May 22, 2022

Charlie Doodle

Unique Art & Entertainment

Hugh Jackman Is Back on Broadway in The Music Man, And Not a Moment Too Soon

4 min read

Most of the earth’s citizens know Hugh Jackman as a big-screen action hero and romantic leading man—a movie star like they used to make them. But as he confessed to the audience during his 2011 one-man show Hugh Jackman: Back on Broadway, “I kind of like being onstage singing and dancing a little bit more.” Now, Jackman is once again back on Broadway, starring in a bliss-inducing revival of The Music Man, Meredith Willson’s wry and tuneful fable about a traveling flimflam man who meets his Waterloo and the love of his life in small-town Iowa.

As we slog through the winter of our discontent into year three of the pandemic, we need a little Hugh Jackman—not to mention his incandescent costar Sutton Foster—to banish our cares. And this gleamingly produced, unapologetically old-fashioned, feel-good musical comedy is just the ticket. It’s also a role that Jackman has wanted to play for years, and he describes the exhilaration of performing again for a live audience as “like being shot out of a cannon.”

An immediate smash when it opened on Broadway in 1957, The Music Man was a deliberate throwback to a vanished era. Set in 1912, with book, music, and lyrics by Willson, it was the author’s valentine to his home town of Mason City, Iowa (renamed River City in the show), and to the all-American music that he played as a young flutist in John Philip Sousa’s marching band. It follows the exploits of “Professor” Harold Hill (Jackman), a con man posing as a traveling salesman, who drops into town to sell the locals on the idea of a boys’ marching band—along with the necessary uniforms and instruments—by exploiting their optimism, vanity, ignorance, and fear (in this case of the corrupting influence of pool playing). The town’s sharp-tongued, resolutely single librarian and music teacher Marian (Foster) spurns Hill’s advances and sees through his ruse. But they end up falling for each other, and Hill gives up his swindling, vagabond ways to settle down with her and organize the boys into a real, if terrible, marching band.

Willson famously wrote more than 30 drafts of the show over eight years before The Music Man made it to Broadway. But, with such numbers as “Seventy-Six Trombones,” “Ya Got Trouble,” and “Till There Was You,” the show won five Tony Awards, beating out West Side Story for best musical, and making its lead, Robert Preston, a star. Preston went on to reprise the role in a 1962 film version, and the show has since been revived with Dick Van Dyke and Craig Bierko, been turned into a TV movie with Matthew Broderick, and performed, with varying degrees of skill, at countless high schools across the country.

Jackman, when we speak, seems to have studied The Music Man with the exactitude of a Shakespearean scholar, and that may be because he made his stage debut in a production of the show at his all-boys high school in Sydney. (It was a chance, he says, to meet girls.) “I was Salesman Number 2,” Jackman tells me. After a pause, he adds, stoically, “David Anderson was Harold Hill.” I jokingly ask, “Yeah, but where is he now?” and Jackman tells me that he went on to become prime minister of Australia. For a second, largely thanks to his flawless deadpan and my hazy knowledge of Australian politics, I believe him. Whatever Jackman may have lacked vis-à-vis a young David Anderson, by the time he got cast in Trevor Nunn’s 1998 revival of Oklahoma! at London’s Royal National Theatre, he had clearly upped his game. With only leading roles in Melbourne productions of Beauty and the Beast and Sunset Boulevard under his belt, Jackman gave a star-making performance, establishing himself as a one-of-a-kind musical-­theater actor in the classical tradition, who nonetheless felt completely of the moment, with seemingly effortless charisma and a hint of mischief. As The Music Man’s choreographer, Warren Carlyle, recalls: “From the first minute of Oklahoma!, it was clear that he was born to be on the stage. He fills that space like nobody else.”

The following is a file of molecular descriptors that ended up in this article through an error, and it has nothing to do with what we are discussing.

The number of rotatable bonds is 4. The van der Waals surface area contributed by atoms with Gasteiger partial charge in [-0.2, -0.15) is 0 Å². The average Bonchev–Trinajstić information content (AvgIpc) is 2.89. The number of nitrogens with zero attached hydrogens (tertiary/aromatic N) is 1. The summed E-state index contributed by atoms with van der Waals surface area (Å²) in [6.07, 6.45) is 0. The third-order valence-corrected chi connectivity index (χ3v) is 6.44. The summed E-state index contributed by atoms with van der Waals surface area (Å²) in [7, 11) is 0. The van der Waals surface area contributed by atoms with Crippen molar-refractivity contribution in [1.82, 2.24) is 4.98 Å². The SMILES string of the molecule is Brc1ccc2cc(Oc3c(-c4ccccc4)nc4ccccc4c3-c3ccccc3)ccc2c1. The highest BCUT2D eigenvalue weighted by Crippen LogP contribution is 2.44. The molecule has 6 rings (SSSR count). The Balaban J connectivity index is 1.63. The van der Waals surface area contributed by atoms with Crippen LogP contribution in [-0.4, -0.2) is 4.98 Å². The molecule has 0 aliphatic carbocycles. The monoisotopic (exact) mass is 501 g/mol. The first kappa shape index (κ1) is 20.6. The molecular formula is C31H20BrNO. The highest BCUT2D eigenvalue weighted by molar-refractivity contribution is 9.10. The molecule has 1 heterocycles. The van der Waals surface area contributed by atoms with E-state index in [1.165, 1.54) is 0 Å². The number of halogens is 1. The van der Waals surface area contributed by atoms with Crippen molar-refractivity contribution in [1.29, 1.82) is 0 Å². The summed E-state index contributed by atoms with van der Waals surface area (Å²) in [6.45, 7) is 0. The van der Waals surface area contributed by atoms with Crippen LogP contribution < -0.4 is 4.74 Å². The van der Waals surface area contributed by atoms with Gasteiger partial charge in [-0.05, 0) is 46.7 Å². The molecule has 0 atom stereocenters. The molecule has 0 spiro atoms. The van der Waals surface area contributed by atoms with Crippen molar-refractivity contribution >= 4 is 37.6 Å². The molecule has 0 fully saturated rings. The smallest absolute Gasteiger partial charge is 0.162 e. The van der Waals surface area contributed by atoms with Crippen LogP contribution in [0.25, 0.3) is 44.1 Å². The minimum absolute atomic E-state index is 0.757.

And yet, Jackman’s musical appearances on the boards have been limited—it turned out that his star quality translated to the screen (and the box office), as he has demonstrated in no uncertain terms, starting with his feral turn as Wolverine in 2000’s X-Men, and its various sequels. He won a 2003 Tony for his high-wattage portrayal of the Australian singer-songwriter Peter Allen in The Boy From Oz and cemented his reputation as the greatest song-and-dance man of his generation with his 2011 one-man show, which he revamped and took on a world tour in 2019. But otherwise, Jackman’s musical comedy career has been largely speculative: He’s been attached to various stage musical projects that never came to pass, notably one about the life of Houdini, and it’s seemed as though every announcement of a new production came with a not-so-veiled hint that Jackman would be its star. Through it all, people kept telling him that Harold Hill was the perfect role for him, and he kept brushing the idea aside. Then, one morning a few years ago, he says, “I woke up and was literally like, Why haven’t I done The Music Man? And so I rang my agent, and he’d just had a call that day about it. And so it sort of felt as if it were meant to be…. Now, I’m a little mad at myself for putting it off so long.”

https://www.vogue.com/article/hugh-jackman-music-man-broadway

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